"People want to knock him," one GM responded, "but the guy has talent and is one of the top 10 starters in the league."
Romo is 34 years old and coming off back surgery, but he still could be in line for a "monster" season, one evaluator said. "But I absolutely believe they will not win big with him. As soon as he decides it's a clutch moment, his brain goes elsewhere. He loses focus and tries to create something."
Everyone likes Wilson. But not everyone loves him, especially when it comes to projecting how a 5-foot-10 QB would fare without a dominant defense and running game on his side. Still, Wilson came in ahead of Colin Kaepernick, Cam Newton and Robert Griffin III, three other young, mobile QBs.
"I love Russell Wilson," one GM said. "I like him for the intangibles, which Kaepernick has not displayed. I have Wilson as a three and think he might ascend to a two. I don't think he will ever be a one. Kaepernick has a chance to be a one, but he also has a chance to be a three or a four."
Evaluators across the board lauded Wilson for his decision-making, both with the football and in avoiding big hits when scrambling.
Still, some said they wanted to see more from Wilson in terms of decision-making and downfield accuracy from within the pocket. "He has a curl-flat wide open and cannot see it, so he spins out and rips it 40 yards downfield to make an amazing big play," one evaluator said.
A head coach said he'd rather have Sam Bradford than Wilson purely from a talent standpoint.
As noted previously, the numbers from Wilson and Kaepernick from within the pocket are solid, but that doesn't mean people in the league perceive them as effective pocket passers. One head coach said teams with good game plans have taken away escape routes and made Wilson struggle. Injuries at receiver and along the offensive line have not helped. "I want them to win games from the pocket at some point," one GM said of shorter QBs. "That is what will separate Russell Wilson -- besides a great 'D' -- from the Doug Fluties of the world. Eventually, you made them beat you from the pocket and they could not do it. Maybe he ascends to the bottom of that one tier, but I see him probably more top of the second."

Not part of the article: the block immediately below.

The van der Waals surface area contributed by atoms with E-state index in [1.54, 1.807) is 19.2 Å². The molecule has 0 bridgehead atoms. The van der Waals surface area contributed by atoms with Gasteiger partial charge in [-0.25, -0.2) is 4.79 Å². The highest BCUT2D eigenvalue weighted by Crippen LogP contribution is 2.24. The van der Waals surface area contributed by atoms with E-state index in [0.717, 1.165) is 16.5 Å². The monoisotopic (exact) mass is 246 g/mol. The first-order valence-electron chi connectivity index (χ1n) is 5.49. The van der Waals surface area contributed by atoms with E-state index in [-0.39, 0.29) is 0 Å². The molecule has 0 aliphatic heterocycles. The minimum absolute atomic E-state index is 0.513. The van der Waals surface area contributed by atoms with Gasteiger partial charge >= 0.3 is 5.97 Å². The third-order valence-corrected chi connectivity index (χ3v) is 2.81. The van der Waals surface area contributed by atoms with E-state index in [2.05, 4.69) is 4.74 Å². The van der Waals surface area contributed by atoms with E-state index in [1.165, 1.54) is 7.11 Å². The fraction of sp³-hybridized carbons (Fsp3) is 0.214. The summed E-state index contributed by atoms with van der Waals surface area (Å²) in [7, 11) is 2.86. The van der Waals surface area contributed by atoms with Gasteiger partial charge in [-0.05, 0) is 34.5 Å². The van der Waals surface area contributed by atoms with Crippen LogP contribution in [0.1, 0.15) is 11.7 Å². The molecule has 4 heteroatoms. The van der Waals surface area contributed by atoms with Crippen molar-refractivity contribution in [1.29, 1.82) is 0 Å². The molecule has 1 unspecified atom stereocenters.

Quite a few voters paused and feigned anguish when asked to make sense of Manning following a brutal 2013 season. Seventeen of them placed Manning in the second tier.
"He is really a two when you supply him with the right weapons," a head coach said. "He is a guy that has the ultimate trust in a big wide receiver."
Some thought Manning would benefit from a scheme change this offseason, but most of the voters placing him in the second tier sounded a little apprehensive. "I see Eli having a hard time generating things on his own," one GM said. "I don't see a great decision-maker. He has never struck me as a take-charge, carry-the-team type of guy." That GM put Manning in the third tier. Another drew comparisons between Manning and the Kurt Warner who became gun-shy at times later in his career.
"Eli can go from a championship quarterback to throwing five interceptions in one game," an offensive coordinator said.